Buck Institute in Novato gets $6 million grant to study negative health effects from menopause
Wading into an area little known to science, the Buck Institute for Research on Aging on Monday launched a study of the harmful health effects women experience after menopause, paid for with a $6 million gift from Nicole Shanahan, a Bay Area tech entrepreneur and philanthropist.
Shanahan is married to Sergey Brin, co-founder of Google and among the wealthiest people in the world.
Eric Verdin, president and CEO of the Novato research group, called the announcement of the Center for Female Reproductive Longevity and Equality “one of the most exciting days in the life of the institute,” which opened 20 years ago Monday.
The center is the first in the world focused on preventing or delaying ovarian aging, Buck officials said, noting the subject has been recognized but not significantly investigated.
“There’s a profound inequality here between men and women,” Verdin told an audience of 225 people in the institute’s auditorium. Menopause triggers a cascade of negative health effects, including osteoporosis and risk of heart disease, he said.
The age at which a woman reaches menopause “is a very strong indicator of lifespan,” Verdin said, noting that men have no such experience. “Menopause makes the body age faster.”
Recent studies have shown ovarian aging may be caused by some “molecular mechanisms,” such as impaired DNA repair, metabolic and energetic disorders and mitochondrial dysfunction.
“I think we are going to be doing a lot of good for women,” Verdin said.
Taking the campaign a step further, Buck and the Bia-Echo Foundation, started by Shanahan, announced a plan to award $7.4 million in grants over the next two years to scientists worldwide who are working on ovarian aging.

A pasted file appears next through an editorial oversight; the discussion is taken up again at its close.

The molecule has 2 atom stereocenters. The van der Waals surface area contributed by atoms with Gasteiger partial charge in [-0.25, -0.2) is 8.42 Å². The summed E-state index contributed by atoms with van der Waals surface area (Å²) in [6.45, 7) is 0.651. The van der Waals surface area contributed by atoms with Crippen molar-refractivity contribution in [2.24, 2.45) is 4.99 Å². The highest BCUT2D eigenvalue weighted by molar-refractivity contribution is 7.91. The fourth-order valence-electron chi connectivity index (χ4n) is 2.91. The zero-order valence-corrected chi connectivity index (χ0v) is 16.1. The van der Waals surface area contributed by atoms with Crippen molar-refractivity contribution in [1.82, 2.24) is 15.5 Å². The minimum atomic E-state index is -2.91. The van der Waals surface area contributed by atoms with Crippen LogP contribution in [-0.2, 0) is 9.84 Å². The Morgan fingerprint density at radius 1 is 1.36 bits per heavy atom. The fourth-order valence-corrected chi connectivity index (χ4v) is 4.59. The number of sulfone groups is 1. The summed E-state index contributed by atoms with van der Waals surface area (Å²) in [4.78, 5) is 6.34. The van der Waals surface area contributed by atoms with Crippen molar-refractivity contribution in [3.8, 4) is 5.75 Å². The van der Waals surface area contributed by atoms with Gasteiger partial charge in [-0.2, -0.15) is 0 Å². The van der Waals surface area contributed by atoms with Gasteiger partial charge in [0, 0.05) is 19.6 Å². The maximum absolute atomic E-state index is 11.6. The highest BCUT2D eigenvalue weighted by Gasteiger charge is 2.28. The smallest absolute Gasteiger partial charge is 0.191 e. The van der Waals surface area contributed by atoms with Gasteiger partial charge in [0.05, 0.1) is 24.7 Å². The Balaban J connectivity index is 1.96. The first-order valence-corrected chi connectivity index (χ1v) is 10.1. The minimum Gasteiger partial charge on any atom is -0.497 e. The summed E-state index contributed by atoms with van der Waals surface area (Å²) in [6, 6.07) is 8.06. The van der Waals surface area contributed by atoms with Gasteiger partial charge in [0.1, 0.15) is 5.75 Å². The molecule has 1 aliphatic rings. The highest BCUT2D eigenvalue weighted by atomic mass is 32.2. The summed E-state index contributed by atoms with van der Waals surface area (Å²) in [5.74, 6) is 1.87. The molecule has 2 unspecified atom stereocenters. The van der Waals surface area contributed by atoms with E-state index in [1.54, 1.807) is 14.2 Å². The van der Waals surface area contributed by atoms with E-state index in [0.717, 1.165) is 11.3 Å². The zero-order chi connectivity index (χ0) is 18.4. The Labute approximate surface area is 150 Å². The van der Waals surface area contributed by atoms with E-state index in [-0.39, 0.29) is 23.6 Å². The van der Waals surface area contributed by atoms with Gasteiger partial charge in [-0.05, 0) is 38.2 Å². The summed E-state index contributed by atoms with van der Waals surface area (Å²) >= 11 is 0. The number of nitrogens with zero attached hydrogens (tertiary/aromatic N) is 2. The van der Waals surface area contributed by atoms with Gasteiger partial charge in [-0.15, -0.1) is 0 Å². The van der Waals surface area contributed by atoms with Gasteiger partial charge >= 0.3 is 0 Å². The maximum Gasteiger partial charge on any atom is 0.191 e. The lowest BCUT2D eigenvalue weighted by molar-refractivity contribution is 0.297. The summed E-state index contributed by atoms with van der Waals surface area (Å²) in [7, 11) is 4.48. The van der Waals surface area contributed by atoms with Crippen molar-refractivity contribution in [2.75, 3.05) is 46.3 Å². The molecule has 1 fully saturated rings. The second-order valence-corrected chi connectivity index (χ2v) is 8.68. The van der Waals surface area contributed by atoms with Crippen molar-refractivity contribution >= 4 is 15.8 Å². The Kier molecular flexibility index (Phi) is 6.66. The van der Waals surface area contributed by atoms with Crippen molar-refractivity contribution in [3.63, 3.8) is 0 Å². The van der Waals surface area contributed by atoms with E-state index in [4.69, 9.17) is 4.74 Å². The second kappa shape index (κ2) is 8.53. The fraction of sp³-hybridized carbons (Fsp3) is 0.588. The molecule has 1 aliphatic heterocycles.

The Global Consortium for Female Reproductive Longevity and Equality will be based at the Buck Institute, which occupies a landmark white marble-clad building on a hillside west of Highway 101 in Novato.
The $6 million gift for research at the Buck Institute came from Shanahan and the Sergey Brin Family Foundation established by Brin, president of Google’s parent company Alphabet Inc., who is worth about $52 billion.
“Personally, I find it crazy that my reproductive organs are considered geriatric long before any other organ even begins to show the slightest sign of decline,” Shanahan said at lunch during the Buck announcement. “I find it even crazier that we have conceded to this narrative for over 50 percent of the population.”
Buck faculty members who are part of the new center participated in a panel discussion Monday.
“We really don’t understand why ovaries age,” said Jennifer Garrison, whose lab studies the interaction between the ovary and the brain in middle age to identify factors that lead to reproductive decline.
“We are strange,” she said, noting that human females are among the few mammals that experience menopause, losing reproductive function long before they die. “It obviously doesn’t need to happen.”
The other four known species are toothed whales: belugas, narwhals, orcas and short-finned pilot whales.
Ovarian tissue shows signs of aging decades before the rest of a woman’s body, and menopause “literally affects every aspect of her life,” including family planning and career, she said.
Underscoring the reproductive disparity between the genders, Garrison said a man makes 1,500 sperm cells every time he takes a breath for his entire adult life. A woman has 7 million eggs — all the eggs she will ever have — at 26 weeks of gestation.
At birth, she has 1 million eggs and at puberty about 300,000 and 1,000 eggs subsequently die every month.
“There are a lot of unknowns and frontiers,” said Francesca Duncan, a cell and molecular biologist.
Lei Lei, an ovarian biologist, said she thinks the center “will play a role in educating the whole society,” adding her hope that it changes life for her daughter or granddaughter.
You can reach Staff Writer Guy Kovner at 707-521-5457 or firstname.lastname@example.org.